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Gold loses shine after US NFP data release

Monday, June 10, 2024

Today’s headlines

What’s happening: Gold prices fell sharply on Friday as investors assessed the latest non-farm payrolls (NFP) data from the US.

What happened: Stronger-than-expected jobs data from the US resulted in gold recording its weakest settlement in about a month.

A report showing that China’s central bank had halted its bullion purchases last month also exerting pressure on the safe-haven metal.

Why it matters: Gold prices were already under pressure ahead of the release of the US NFP report, with news from China regarding a halt in bullion purchases.

The People’s Bank of China decided to pause its 18-month gold purchase plan in May, weighing on the yellow metal. The PBOC’s holdings of the bullion remained unchanged at 72.80 million troy ounces in May, according to Bloomberg.

Data from the US showed the economy added higher-than-expected new jobs in May, which lowered speculations of the Federal Reserve slashing interest rates soon.

The Labor Department said nonfarm payrolls increased by 272,000 in May, the most in five months. The figure was also better than market estimates of 185,000 job adds. The average hourly earnings for all employees rose by 0.4% to $34.91 in May, faster than the 0.2% increase recorded in April.

Speculations are now for the Fed to cut its benchmark interest rates by around 37 basis points (bps) by the end of December, versus earlier expectations of 48 bps. Markets now expect the US central bank to announce its first rate in November, versus earlier speculations of September. A higher interest rate raises the opportunity cost of holding the non-yielding gold.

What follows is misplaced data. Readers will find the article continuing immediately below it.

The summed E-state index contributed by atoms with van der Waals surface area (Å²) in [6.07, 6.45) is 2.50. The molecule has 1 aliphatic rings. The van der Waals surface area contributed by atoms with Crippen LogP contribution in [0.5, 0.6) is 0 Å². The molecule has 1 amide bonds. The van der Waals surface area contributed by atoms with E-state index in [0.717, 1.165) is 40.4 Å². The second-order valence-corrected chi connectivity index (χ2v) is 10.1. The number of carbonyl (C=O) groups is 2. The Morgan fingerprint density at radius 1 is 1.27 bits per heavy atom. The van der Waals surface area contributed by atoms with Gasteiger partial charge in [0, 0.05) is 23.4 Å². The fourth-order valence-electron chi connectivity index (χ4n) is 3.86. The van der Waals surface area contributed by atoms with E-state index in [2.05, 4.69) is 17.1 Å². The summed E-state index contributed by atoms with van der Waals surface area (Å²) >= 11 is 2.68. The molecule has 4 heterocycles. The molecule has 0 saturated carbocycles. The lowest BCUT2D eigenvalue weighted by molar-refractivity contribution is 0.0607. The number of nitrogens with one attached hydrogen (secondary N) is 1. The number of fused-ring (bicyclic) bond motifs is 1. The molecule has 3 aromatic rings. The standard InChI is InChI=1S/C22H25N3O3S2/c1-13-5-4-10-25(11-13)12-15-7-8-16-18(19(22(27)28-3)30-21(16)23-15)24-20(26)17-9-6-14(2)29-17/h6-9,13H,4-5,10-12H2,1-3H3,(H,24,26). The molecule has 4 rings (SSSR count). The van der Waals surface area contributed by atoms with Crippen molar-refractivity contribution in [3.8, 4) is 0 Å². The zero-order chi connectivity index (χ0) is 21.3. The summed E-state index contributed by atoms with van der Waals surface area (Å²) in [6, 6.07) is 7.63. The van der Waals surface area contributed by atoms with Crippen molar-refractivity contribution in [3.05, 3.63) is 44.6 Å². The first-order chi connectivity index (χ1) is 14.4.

Strength in the US dollar also exerted pressure on gold prices, as a higher greenback makes metals more expensive for foreign currency holders. The US dollar index, which measures the greenback’s performance versus a basket of major peers, gained 0.8% to 104.94 on Friday.

Gold for August delivery dipped $65.90, or 2.8%, to close at $2,325 an ounce on Friday. This marked the worst single-session percentage plunge in gold prices since April 22 and the weakest closing since May 8. Gold prices dipped more than 1% last week, recording losses for the third straight week.

In other metals trading, silver for July delivery tumbled $1.93 to close at $29.44 per ounce, while July copper declined 20 cents to $4.48 per pound. Platinum fell sharply to $971.1, while palladium closed lower at $923.60.

What to watch: Investors await the release of inflation data from the US this week, which is expected to provide further insights into the Fed’s future monetary policy. The annual inflation rate in the US, which slowed to 3.4% in April from 3.5% in March, is expected to remain at 3.4% in May. However, the core inflation rate is projected to ease to 3.5% in May, from 3.6% in the previous month.

The markets today

European stocks will be in focus today after closing lower on Friday

Context: Markets in Europe settled lower on Friday, as investors digested the US jobs report and the ECB’s latest interest rate decision.